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Monetizing a Live Stream Is Hard – Here Are Four Tips to Make It Easier

We all want an experience. When we think of a special night out, it usually involves courtside seats at a game or a front-row view at a show. And it typically includes 10,000 of your rowdy friends standing shoulder to shoulder, feeding off the atmosphere and cutting loose with every put back dunk or power chord.

How to replicate that moment? It’s simple: You don’t. On-site live events remain popular precisely because they are destination affairs, despite the expense, time investment and hassles involved. Those resources aren’t limitless, though, which is why broadcasts of these events rank a close second on our list of entertainment options. And because our devices and delivery methods are always improving, the quality gap between a screen experience and the real thing continues to close.

Why, then, is it as difficult as ever to persuade consumers to purchase pay-per-view video? Below, we offer four tips for bridging the entertainment gap and convincing customers of the value of a streamed experience.

Bundle. It has become something of a dirty word in the industry, but bundling isn’t an inherently nefarious practice. When quality and variety are offered across a series of products or services, with each helping subsidize the others, companies and consumers can benefit. The key is understanding the demands of your audience and avoiding building empty filler into the package. For pay-per-view video, this could mean creating a raft of binge-worthy original content (Netflix) or building a media platform on the foundation of an already valued commodity (Amazon Prime).

Much like cable television, the subscription costs of these services account for the unit cost of each pay-per-view video. To the consumer it’s a bundled package wherein the content distributor — Netflix or Amazon Prime — pays each individual content creator, therefore handling the exercise of “pay per view” internally. With InPlayer’s paywall, content owners have access to an optimized Package Management UI directly in their dashboard to make it easier to bundle up their assets and offer customers more content for their money. Ultimately, it means: offering your potential subscribers some irresistible deals – and give yourself a boost in revenue and subscriber count!

Leverage exclusivity. Media saturation is another hurdle for livestream monetization. Consumers with seemingly unlimited entertainment options are less likely to pay for a one-off or ad-hoc service. Give viewers something they can’t get anywhere else. Just be careful about poaching or diminishing the overall product. Offering free or discounted limited-edition swag that fans can only access when buying a virtual ticket to a live-streamed concert? Good idea. Instituting a media blackout that prevents local sports fans from watching a livestream pay-per-view sports broadcast unless the stadium sells out? Bad idea.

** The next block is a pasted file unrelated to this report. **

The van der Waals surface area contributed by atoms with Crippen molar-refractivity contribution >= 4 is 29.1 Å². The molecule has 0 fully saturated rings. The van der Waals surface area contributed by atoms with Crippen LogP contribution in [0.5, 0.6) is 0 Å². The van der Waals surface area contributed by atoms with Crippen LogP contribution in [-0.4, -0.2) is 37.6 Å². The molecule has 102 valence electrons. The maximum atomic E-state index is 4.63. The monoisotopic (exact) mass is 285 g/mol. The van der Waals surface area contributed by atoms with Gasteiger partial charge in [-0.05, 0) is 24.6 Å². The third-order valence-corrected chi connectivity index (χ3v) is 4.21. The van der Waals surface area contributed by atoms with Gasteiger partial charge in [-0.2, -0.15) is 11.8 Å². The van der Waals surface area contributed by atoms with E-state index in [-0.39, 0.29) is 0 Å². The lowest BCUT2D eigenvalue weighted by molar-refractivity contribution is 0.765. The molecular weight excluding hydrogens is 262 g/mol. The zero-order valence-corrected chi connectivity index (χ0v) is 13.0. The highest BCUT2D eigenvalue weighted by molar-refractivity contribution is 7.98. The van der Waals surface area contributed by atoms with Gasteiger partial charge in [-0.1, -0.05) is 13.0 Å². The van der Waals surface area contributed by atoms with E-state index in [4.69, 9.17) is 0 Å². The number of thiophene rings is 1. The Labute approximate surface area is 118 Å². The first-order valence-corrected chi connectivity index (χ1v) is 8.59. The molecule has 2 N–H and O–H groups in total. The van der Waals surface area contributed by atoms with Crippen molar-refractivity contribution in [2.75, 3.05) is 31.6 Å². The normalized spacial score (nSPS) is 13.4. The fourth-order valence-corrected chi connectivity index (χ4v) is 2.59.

Voucher Code monetization tools for web and in-app purchases are crucial to leverage exclusivity, allowing for easy and quick offer deals, VIP passes, discounts and freemium content to viewers. 

Improve the interface. We’ve come a long way since browsing TV Guide and walking across the living room to turn the UHF dial on the Zenith. But streaming services leave a lot to be desired in terms of building smart, intuitive user interfaces. Twists and turns in a thriller are good; not so much when you’re just trying to find what channel that movie is airing on. Off-the-mark personalization algorithms are another sure-fire way to drive away users. Wouldn’t it be a shame to offer excellent programming across a pristine stream, only to lose viewers because it was such a pain to locate it?

Find your audience. Not every live stream is, or must be, a global phenomenon. Boxing has had some success monetizing local and niche fight cards. Regional bands and musicians with die-hard followings can tap into their networks (especially social media) for direct-to-consumer promotion of concert streams. Even a high school marching band or cheerleading troupe may have enough motivated (read: paying) parents and fans to cover production costs and turn a tidy little profit.

TALK TO US!